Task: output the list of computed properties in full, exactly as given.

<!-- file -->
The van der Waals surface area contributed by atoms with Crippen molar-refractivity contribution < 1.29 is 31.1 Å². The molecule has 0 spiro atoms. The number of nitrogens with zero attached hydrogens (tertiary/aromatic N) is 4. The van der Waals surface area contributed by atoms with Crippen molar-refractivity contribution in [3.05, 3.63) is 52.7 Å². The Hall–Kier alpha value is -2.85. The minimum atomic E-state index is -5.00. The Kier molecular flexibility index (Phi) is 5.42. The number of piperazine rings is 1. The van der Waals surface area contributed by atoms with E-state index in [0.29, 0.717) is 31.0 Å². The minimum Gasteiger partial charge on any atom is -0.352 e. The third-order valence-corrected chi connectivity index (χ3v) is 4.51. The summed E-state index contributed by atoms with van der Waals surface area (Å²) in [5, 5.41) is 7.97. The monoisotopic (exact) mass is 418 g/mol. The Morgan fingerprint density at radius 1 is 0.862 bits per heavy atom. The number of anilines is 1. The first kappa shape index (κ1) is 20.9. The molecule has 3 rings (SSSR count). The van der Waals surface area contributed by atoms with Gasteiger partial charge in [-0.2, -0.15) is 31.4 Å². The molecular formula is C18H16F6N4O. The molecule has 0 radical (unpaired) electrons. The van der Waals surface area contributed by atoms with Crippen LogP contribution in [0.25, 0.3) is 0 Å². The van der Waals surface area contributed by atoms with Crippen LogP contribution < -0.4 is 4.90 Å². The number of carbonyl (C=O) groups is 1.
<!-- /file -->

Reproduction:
The van der Waals surface area contributed by atoms with Crippen molar-refractivity contribution < 1.29 is 31.1 Å². The molecule has 0 spiro atoms. The number of nitrogens with zero attached hydrogens (tertiary/aromatic N) is 4. The van der Waals surface area contributed by atoms with Crippen molar-refractivity contribution in [3.05, 3.63) is 52.7 Å². The Hall–Kier alpha value is -2.85. The minimum atomic E-state index is -5.00. The Kier molecular flexibility index (Phi) is 5.42. The number of piperazine rings is 1. The van der Waals surface area contributed by atoms with E-state index in [0.29, 0.717) is 31.0 Å². The minimum Gasteiger partial charge on any atom is -0.352 e. The third-order valence-corrected chi connectivity index (χ3v) is 4.51. The summed E-state index contributed by atoms with van der Waals surface area (Å²) in [5, 5.41) is 7.97. The monoisotopic (exact) mass is 418 g/mol. The Morgan fingerprint density at radius 1 is 0.862 bits per heavy atom. The number of anilines is 1. The first kappa shape index (κ1) is 20.9. The molecule has 3 rings (SSSR count). The van der Waals surface area contributed by atoms with Gasteiger partial charge in [-0.2, -0.15) is 31.4 Å². The molecular formula is C18H16F6N4O. The molecule has 0 radical (unpaired) electrons. The van der Waals surface area contributed by atoms with Crippen LogP contribution in [0.25, 0.3) is 0 Å². The van der Waals surface area contributed by atoms with Crippen LogP contribution < -0.4 is 4.90 Å². The number of carbonyl (C=O) groups is 1.